In our last post, we talked about why organizational alignment is important. And we shared some strategies to accomplish that. Today, we’re going over three barriers to creating an aligned organization. These barriers prevent companies from reaching their desired state. Businesses use different systems to get all aspects of the business running in sync. Nevertheless, there are common stumbling blocks that can halt your progress.
Organizational Alignment Road Block #1: Not Including All Parts of the Organization in the Plan
Having an aligned organization means that all divisions of the company are working together to accomplish its goals. The transformation needs to includes all departments. Yet, often the strategy leaves off entire teams. This is especially true when the departments are not customer-facing. Too frequently not included are areas like IT or Human Resources. But, if the company has a new strategy, HR would need to hire people that can help carry out that mission. The IT department will need to understand the vision of the company. This way they can install the right software or support staff members with their technology needs. Every division needs to be on board. Leaving out key groups can be detrimental to creating a high-performing organization.
Organizational Alignment Road Block #2: Not Ensuring Alignment Between Culture and Strategy
The culture of a business is the set of beliefs that drive employee behavior. Strategy refers to vision and goals. While meaning and values comprise the culture. Innovation and creativity may be the focus of a culture. Companies like Pixar, Google, and Facebook for instance. Employees are rewarded for developing new products or ideas. And they are not punished if they don’t work out. Meanwhile, other companies like UPS or Walmart have a corporate culture that focuses on efficiency. Their employees may not be able to spend as much time thinking of new ways to do things, but instead on following instructions and completing tasks in a timely manner. Neither culture is better. However, there is alignment of culture and strategy at these organizations. The key to success is making sure strategy and culture go hand in hand.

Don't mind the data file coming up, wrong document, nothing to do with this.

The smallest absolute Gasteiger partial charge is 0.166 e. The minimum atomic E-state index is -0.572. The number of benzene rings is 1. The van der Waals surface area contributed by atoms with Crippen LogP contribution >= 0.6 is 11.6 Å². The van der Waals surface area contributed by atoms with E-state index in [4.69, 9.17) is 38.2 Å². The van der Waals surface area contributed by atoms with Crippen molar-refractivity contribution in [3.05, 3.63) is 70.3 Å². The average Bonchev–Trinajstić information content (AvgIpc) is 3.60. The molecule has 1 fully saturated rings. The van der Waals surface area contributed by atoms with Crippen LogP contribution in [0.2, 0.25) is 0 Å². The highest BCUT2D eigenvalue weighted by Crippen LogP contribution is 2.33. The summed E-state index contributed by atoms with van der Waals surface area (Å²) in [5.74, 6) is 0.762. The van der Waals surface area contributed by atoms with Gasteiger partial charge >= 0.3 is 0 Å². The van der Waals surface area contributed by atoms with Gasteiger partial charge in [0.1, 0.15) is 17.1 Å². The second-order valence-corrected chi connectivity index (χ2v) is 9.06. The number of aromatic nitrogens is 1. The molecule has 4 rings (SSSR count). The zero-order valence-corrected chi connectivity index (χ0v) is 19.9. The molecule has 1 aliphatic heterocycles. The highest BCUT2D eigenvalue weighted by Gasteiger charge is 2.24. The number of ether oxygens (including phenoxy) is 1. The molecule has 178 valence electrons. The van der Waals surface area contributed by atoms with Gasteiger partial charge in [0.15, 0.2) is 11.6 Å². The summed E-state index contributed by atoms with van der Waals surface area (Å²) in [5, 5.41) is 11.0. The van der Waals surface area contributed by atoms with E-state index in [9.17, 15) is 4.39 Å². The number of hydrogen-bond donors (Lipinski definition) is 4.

Business can ensure the culture and strategy match up through a few different methods. Conducting regular anonymous employee surveys and recruiting the right people will help. They also need to make sure that those people promoted into leadership positions understand the strategy. These new leaders need to embody the culture, so they can serve as an example to others.
Organizational Alignment Road Block #3: Focusing on One Desired Element, at the Expense of Others
Often leaders will pick a key goal or area to focus on to try to make productive adjustments. However, it’s important to make sure that other areas of the company don’t suffer because of that one desired outcome. This is known as sub optimization. It refers to a reduced level of output from an inefficient process or system. For instance, a business may make an effort to save money. In doing so, they may cut down on the number of representatives answering their customer service phone line. The bottom line may be improved initially. But over time, longer wait times may upset customers. Eventually customers may take their business elsewhere. Thus, the company loses revenue. Before making a decision about one component of the business, it’s important to think through how it will impact all other areas.
Often, if managers can cut expenses in their departments, the businesses will offer incentives. These changes should not be harmful to other departments. Positive momentum in their area needs to help other areas of the business also. Managers need to remember to fully think long-term to predict negative implications.
Other ways to improve your organizational alignment…
Take a look at three real-life businesses that are crushing it when it comes to organizational alignment.